• Term - Monday, October 04, 2004 - link


    I get more FPS with Linux in both Quake1(World) and Quake3 (single and dual cpu) then with Windows2000. Thow I suspect that if you have a newer card then you might not, due to the drivers.
  • Cygni - Monday, October 04, 2004 - link

    When 64bit Windows finally ships, and the entire Athlon64 and Opteron user base switches over, including many gamers, the pressure will be on for ATI, and judging by how good their driver team has been in the 32bit Win sector these last few months, hopefully they can rise to the challenge.

    As far as Linux drivers for speed? I hate to break the news to alot of people, but gaming on Linux is a HUGE chore with little payoff. Ive spent HOURS with clean installs of Mandrake to play games I already have for Windows... only to, of course, see that they are slower than their windows counterpart. Linux is great for alot of stuff, and ive always got a computer somewhere running Mandrake 9.1... but it just ISNT for gaming right now, which I think the review helped illustrate nicely.
  • ViRGE - Monday, October 04, 2004 - link

    I wouldn't be too excited about ATI's 64bit Linux plans, let alone even their 64bit Windows plans. Their only 64bit drivers are over 4 months old, and don't support any of the X-series of cards, which really limits their usefulness. ATI has said before that they may not ship another build until some time in 2005. Reply
  • raylpc - Monday, October 04, 2004 - link

    "we received some information from ATI about some upcoming Linux announcements which they are working on"

    I remember ATi is working on some "plan", so the actual driver release could be way after. Well, nvidia is probably the next card I'm going to get.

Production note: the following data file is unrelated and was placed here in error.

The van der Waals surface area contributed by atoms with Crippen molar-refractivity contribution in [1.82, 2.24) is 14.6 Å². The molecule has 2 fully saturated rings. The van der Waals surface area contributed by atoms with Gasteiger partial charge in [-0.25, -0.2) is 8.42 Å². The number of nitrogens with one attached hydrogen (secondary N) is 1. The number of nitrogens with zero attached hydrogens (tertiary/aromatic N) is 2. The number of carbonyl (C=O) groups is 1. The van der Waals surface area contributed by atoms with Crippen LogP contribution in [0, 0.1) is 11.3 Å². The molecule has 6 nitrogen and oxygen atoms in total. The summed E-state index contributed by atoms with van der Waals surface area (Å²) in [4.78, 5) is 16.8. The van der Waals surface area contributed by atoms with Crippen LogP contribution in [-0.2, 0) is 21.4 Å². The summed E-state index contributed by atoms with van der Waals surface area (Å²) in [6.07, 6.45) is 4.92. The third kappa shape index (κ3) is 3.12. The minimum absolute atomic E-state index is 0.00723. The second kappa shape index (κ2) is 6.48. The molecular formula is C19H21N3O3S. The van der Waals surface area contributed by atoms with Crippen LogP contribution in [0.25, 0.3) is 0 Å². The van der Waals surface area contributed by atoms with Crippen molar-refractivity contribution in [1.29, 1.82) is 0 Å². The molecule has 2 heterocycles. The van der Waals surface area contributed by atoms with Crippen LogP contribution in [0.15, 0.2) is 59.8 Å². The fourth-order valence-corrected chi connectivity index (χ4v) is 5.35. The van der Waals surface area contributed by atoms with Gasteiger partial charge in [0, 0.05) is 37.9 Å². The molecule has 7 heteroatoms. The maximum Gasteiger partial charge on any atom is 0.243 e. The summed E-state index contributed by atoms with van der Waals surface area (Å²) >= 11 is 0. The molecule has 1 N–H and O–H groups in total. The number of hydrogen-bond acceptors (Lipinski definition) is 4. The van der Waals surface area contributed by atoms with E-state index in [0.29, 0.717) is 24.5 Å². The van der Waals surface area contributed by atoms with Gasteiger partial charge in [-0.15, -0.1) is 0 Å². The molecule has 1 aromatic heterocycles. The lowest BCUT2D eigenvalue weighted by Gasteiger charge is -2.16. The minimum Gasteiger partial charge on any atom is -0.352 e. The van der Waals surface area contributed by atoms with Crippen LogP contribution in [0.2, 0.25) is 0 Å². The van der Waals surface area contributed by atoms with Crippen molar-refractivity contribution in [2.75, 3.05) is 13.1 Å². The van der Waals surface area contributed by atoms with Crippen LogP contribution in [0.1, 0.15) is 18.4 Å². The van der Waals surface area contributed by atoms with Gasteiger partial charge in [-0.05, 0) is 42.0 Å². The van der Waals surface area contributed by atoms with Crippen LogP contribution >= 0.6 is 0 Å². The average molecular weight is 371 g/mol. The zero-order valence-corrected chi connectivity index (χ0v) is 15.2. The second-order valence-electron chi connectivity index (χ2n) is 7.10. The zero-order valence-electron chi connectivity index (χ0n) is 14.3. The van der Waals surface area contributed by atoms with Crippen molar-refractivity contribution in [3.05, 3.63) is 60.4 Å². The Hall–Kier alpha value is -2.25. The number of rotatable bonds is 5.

• Saist - Monday, October 04, 2004 - link

    my first thought was:

    how in the world can an Geforce FX MATCH and BEAT the R300 architecture. I guess if you ever wanted empirical proof that ATi has ignored Linux, this is it.
  • sprockkets - Monday, October 04, 2004 - link

    Yep, the SuSE 9.2 folder is really fresh and of course probably will work ok when 9.2 comes out.

    What do you mean when you say SuSE is a Red Hat derivative? Is that because of RPM?

    Did SATA work on SuSE 9.1 for the nforce3 board?

    Guess the only thing I can say is I run a Radeon 9200 with the built in drivers in SuSE 9.1 with no problem, but haven't tested a game with it yet...

    What sucks in Linux? Trying to change those wonderful settings for your x86config to use those spiffy AA/AF settings. Gettings real games to work. I wonder if SuSE will even use the newer xfree86 version, or what they will switch to as well.

    Sigh, need to keep good old win2k for such gaming purposes...
  • gleb42 - Monday, October 04, 2004 - link

    Nice article, but

    "we want to look at some common graphics intensive applications for Linux and determine how well they run, particularly in relation to their Windows counterparts."

    where exactly is this windows/linux comparison. I only found a couple of words on the Wine section (and wine has it's own overhead, so that's not entirely fair comparison...)